Foie Gras (foreground) & Apple Gouda Sausages (background)

These are goopy, loaded, all-American dogs, not gourmet chi-chi or even European-style sausages, despite some of the ingredients. Whether going international (Spicy Thai Chicken Sausage with Sriracha mustard/seaweed-sesame salad – $7.50), humorous (The Salma Hayek – $4, a “mighty, mighty, mighty hot!” Andouille Sausage, formerly the Madonna, the Raquel Welch, the Ann-Margret…),or straight-up traditional (The Dog – $1.75), the price is reasonable and Doug himself, a welcoming guy… cheerfully patient with the crowds swarming his place.

Hot Doug’s exemplifies what Chicago’s about. Oh, be aware that by 11:30am, even on a weekday, you’ll already be waiting at least 30 minutes to get in. Good thing I made friends with locals in line. And it’s much further out than you think it’s going to be, nowhere near the El. Take a cab or drive.


Nhu Lan Bakery’s Bahn Mi

Nhu Lan Bakery – One of the better Bahn Mi’s ($3.25) I’ve had comes in house-baked French rolls (it was a pleasure watching them brush butter over rolls as they slid them into the oven) at this non-descript hole-in-the-wall (note: that charming, European-looking structure on their website is NOT their building!) I took the El way north to the Lincoln Square area solely for the purpose of trying these babies which intrigued me from a mention in Time Out Chicago. The area is more suburban-looking, with lawns for everyone. And the area is lucky to have such a tasty, cheap meal.


Andersonville’s Coffee Studio

Ann Sather’s famed cinnamon rolls disappoint me, lard-heavy and what exemplified incredible baked goods in the 1970’s but don’t hold up quite as well now… but Andersonville is one of my favorite Chicago ‘hoods. With a Swedish and Norwegian spirit, the family vibe and charming, cafe and shop-lined street recalls my  longtime home of Noe Valley here in SF. But there’s other influences present, characterized in humble spots like Middle East Bakery & Grocery with tasty warm, mini pies (tried Spinach & Feta and Artichoke & Syrian Cheese – $1.75).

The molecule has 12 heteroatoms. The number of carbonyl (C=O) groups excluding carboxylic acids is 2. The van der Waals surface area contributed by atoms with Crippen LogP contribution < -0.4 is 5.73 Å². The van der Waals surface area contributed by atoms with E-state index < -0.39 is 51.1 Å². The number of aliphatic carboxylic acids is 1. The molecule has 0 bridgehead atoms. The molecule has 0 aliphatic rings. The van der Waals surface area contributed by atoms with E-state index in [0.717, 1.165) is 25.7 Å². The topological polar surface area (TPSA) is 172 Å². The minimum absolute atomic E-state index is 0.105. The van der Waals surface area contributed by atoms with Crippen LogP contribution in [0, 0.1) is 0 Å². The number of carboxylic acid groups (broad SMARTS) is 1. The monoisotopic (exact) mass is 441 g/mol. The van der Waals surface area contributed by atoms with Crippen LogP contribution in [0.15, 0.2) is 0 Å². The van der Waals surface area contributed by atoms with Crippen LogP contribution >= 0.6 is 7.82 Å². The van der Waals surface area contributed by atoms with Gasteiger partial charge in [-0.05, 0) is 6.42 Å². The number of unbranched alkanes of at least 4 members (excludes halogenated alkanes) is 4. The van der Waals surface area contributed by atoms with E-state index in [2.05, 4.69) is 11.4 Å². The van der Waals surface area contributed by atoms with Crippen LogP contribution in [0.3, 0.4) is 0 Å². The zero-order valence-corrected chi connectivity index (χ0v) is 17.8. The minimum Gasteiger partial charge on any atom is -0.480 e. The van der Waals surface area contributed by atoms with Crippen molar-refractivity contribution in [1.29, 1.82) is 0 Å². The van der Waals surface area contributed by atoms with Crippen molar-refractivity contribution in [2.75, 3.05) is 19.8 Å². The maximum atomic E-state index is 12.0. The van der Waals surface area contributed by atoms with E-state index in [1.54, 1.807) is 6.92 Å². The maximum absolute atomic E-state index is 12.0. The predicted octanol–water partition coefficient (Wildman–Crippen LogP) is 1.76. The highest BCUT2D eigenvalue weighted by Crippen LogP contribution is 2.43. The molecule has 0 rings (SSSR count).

•  The Coffee Studio – Probably the best cup of coffee I’ve had in Chicago, it’s Intelligentsia Coffee, which I’ve had prepared well numerous places both in its native Chicago and LA. Coffee Studio does their espressos right with a knock-you-over strength and fine crema on top. It’s housed in a modern, brick-walled storefront next to charming antique and vintage decor shops.

m. henry’s Blackberry Bliss Cakes

•  m. henry – This place is darling, if there ever was a proper time to use the word: an old country storefront modernized with ‘shabby chic’ white wood pieces and gold, lower-case lettering. The back patio is funky, playful and welcoming. The food, however, despite raves as best brunch spot in many circles, is just alright.

It’s definitely a good brunch but upon ordering uber-popular Blackberry Bliss Cakes ($8.95), I suffered sugar-overload from drenched hotcakes in blackberry syrup and vanilla mascarpone cream. I wanted more of that brown sugar oat crust and less of the sopping mess my bottom pancake turned out to be (as my photo clearly displays). Jorge’s Black Bean Cakes & Eggs ($8.75) are decent, with chipotle sour cream, but not particularly memorable. It’s all about the setting.


Vietnamese Coffee, beignets & morning jazz

I stayed in a friend’s incredible loft right in the heart of trendy, hip Bucktown, a mere two blocks from Violet Hour. Disappointment came with mediocre sushi at Coast, and at Rodan, an Asian bistro/bar that intrigued with a brunch menu offering the likes of beignets with Vietnamese coffee (the first bland, the latter lukewarm, too sweet, inauthentic). What I did love at Rodan, however, was a big screen on the back wall playing jazz/big band “music videos” – nice to chill to Ellington as you’re waking up. Too bad the food doesn’t keep up. Sultan’s Market was an affordable little falafel shop and Middle Eastern deli in the ‘hood. Here were my favorites in Bucktown: